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It is almost impossible to review, let alone do justice, to a recording like this one. Masada has been together long enough now that the quartet members have reached the point of communicating by instinct on the bandstand. The previous live recordings they've issued have offered a glimpse into the growth and development of a band (already honed razor-sharp from its ten studio volumes) that has made the idea of studio records obsolete for itself. Live at Tonic is perhaps the most revealing and astonishing record yet by Masada, because it was recorded before a very discriminating audience of enthusiasts not only in the band's hometown, but also in its home club. Live at Tonic is two complete sets, over two hours in length, in a typically gorgeous double-CD package. What's more, there is only one selection repeated in the two programs. Masada's music has long since transcended the group's ambitious beginnings. Zorn has moved Masada into a space where the compositions he writes for the group become jump-off points not only into a singular kind of group interplay, but into a new tonal space altogether. Using Hebrew and Yiddish folk influences to craft root melodies, the harmonies created by the interaction of the group's front line of Zorn on alto and Dave Douglas on trumpet are striated versions of those from antiquity framed by a language that stands in opposition to the "accepted" language, syntax, and dialectics of jazz in an era that would rather look back to some false notion of an innocent past.
Masada looks through history as a referent of carnage, cultural genocide, and miscegenation, but one that has inspired resistance, creativity, and the necessity of spiritual and community values as a response, from the long "Karaim," with its knotty double- and triple-line melodies (the third added by bassist Greg Cohen), to the gorgeously arrayed and furiously articulated "Archarei Mot," with its rhythmic invention (courtesy of drummer Joey Baron and Cohen) that makes it an almost Miles-like funk squealer with Zorn and Douglas using Ornette Coleman's clipped melodic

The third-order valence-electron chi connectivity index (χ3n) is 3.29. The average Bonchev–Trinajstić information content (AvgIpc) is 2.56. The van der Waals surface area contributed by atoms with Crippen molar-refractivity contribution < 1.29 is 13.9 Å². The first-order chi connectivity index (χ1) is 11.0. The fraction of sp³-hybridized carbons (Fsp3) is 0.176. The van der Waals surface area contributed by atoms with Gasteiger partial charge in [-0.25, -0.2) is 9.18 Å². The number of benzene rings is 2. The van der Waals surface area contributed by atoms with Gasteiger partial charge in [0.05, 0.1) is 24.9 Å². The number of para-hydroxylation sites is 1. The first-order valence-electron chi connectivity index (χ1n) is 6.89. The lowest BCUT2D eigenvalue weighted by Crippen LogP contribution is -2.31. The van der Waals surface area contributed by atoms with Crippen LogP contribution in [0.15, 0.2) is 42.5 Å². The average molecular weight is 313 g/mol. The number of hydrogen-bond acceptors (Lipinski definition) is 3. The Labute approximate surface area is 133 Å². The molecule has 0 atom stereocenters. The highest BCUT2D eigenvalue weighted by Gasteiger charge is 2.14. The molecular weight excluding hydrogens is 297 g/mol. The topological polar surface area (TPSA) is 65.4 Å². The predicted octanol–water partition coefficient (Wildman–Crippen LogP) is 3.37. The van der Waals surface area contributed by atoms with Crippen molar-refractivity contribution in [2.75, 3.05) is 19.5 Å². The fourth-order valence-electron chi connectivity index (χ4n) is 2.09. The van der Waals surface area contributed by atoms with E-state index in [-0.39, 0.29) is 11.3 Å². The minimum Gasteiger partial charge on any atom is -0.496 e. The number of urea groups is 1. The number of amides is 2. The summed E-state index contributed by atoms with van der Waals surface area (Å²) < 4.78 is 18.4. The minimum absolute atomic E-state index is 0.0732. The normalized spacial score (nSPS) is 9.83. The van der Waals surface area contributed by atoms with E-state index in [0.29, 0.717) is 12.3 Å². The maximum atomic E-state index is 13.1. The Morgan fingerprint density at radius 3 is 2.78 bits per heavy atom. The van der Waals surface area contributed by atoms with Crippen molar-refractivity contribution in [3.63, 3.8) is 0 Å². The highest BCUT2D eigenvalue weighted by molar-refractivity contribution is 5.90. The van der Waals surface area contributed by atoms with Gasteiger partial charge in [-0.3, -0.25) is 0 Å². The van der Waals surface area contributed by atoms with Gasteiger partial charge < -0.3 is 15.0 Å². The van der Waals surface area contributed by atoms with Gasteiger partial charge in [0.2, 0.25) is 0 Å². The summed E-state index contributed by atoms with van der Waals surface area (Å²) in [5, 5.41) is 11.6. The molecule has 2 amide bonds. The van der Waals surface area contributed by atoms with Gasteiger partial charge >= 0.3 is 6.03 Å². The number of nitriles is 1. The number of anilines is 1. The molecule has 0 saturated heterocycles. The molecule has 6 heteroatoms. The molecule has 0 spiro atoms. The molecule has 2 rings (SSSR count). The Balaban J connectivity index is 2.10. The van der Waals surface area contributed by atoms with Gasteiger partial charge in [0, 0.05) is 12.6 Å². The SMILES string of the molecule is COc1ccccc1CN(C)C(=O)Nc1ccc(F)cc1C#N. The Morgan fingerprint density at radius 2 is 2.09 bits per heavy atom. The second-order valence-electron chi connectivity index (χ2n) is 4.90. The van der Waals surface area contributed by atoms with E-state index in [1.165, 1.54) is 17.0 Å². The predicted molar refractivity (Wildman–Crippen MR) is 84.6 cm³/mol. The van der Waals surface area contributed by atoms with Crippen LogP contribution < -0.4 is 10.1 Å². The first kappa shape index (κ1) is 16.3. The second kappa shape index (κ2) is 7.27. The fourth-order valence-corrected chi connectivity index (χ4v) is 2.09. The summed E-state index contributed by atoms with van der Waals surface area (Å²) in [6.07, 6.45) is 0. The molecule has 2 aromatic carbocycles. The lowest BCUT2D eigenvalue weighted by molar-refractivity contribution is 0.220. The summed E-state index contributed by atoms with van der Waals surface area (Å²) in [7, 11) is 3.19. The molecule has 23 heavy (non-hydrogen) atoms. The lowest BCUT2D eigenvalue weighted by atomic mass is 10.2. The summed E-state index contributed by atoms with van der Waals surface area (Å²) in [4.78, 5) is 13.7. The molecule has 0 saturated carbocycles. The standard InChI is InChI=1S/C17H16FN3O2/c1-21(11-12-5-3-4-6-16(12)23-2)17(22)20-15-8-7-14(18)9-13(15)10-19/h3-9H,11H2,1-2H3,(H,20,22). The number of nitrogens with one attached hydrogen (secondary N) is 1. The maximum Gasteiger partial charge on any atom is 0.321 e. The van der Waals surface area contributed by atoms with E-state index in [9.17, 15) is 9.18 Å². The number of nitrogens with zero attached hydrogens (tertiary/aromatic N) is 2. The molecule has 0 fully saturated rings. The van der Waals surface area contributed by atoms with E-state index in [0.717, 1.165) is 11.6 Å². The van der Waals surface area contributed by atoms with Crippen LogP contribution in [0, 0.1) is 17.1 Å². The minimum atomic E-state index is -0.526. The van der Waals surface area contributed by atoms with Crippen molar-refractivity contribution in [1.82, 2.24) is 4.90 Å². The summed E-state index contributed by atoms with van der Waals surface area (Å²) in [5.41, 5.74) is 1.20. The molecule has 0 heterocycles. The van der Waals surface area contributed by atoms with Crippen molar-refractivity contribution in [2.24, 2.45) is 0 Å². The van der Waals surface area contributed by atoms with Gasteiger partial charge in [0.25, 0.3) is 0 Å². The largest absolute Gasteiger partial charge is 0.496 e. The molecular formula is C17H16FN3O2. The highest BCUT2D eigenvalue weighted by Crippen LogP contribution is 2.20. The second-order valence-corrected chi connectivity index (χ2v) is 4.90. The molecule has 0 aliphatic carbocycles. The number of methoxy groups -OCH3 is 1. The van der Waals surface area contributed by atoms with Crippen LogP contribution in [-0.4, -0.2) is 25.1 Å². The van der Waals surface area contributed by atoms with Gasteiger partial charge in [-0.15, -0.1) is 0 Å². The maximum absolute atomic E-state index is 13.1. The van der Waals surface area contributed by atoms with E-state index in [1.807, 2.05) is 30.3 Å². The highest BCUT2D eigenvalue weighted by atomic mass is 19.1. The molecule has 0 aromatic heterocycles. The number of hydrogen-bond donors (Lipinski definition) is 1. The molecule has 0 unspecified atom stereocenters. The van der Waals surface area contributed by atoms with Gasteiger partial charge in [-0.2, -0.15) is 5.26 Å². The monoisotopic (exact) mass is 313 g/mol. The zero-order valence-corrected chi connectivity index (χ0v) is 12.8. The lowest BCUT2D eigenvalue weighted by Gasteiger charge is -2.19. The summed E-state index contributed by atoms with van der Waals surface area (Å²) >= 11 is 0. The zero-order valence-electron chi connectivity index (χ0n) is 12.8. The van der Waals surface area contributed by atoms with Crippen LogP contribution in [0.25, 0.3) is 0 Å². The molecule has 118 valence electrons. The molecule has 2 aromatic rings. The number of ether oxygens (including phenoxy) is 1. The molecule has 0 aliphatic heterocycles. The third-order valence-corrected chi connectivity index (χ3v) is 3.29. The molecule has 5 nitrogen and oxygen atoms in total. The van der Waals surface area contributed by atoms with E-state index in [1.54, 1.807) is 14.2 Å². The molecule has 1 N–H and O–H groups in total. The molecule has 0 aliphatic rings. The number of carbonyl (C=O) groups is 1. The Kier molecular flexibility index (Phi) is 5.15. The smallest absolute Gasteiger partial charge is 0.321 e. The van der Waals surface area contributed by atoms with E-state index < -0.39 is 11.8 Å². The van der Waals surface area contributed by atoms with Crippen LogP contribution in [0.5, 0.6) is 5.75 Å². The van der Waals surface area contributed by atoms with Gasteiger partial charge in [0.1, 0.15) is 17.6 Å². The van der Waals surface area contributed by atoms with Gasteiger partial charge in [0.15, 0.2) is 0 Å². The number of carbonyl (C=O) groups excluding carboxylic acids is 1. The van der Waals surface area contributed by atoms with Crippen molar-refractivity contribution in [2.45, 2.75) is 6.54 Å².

ainbow harmonic sense to further the notions of propulsive rhythmic architecture, to the lush woven counterpoint by the front line of "Nashim," the encore. Here -- with its furious engagement of three interspersed tonal figures in the foreground as a means for breaking the folk narration down into something more flexible, liquid, and dark -- is the invention of music as a projected action against separation, rarifying structure, and mere re-articulation of past jazz positions. The second set is even more insistent, more abstract; it's deeper in terms of cellular communication. The intervallic explorations of Zorn and Douglas on "Kehbar" and "Gelshan" are extraordinary; they seem to come from cross-purposes to one another and then exchange positions in the interim. The cross-handed drumming of Baron on "Shamor" and on the encore, "Shechem," offers the band an entirely new spatial dimension to explore, led there by the timbral sparks of Cohen and rooted to his in-the-moment bass playing. He's never lost, no matter how woolly the maelstrom becomes. Ultimately, though, Masada's two greatest contributions lie in the band members' ability to improvise along a patter of interstitial calls, responses, and melodic frameworks that they've internalized, and in their ability to perform a series of compositions that are unique to them. There is no other band out there that could cover them. And here's the rub: It's not because Zorn necessarily wants it that way, it's because no other band is thinking along these same lines at the moment, with the possible exception of Ellery Eskelin's trio with Andrea Parkins and Jim Black.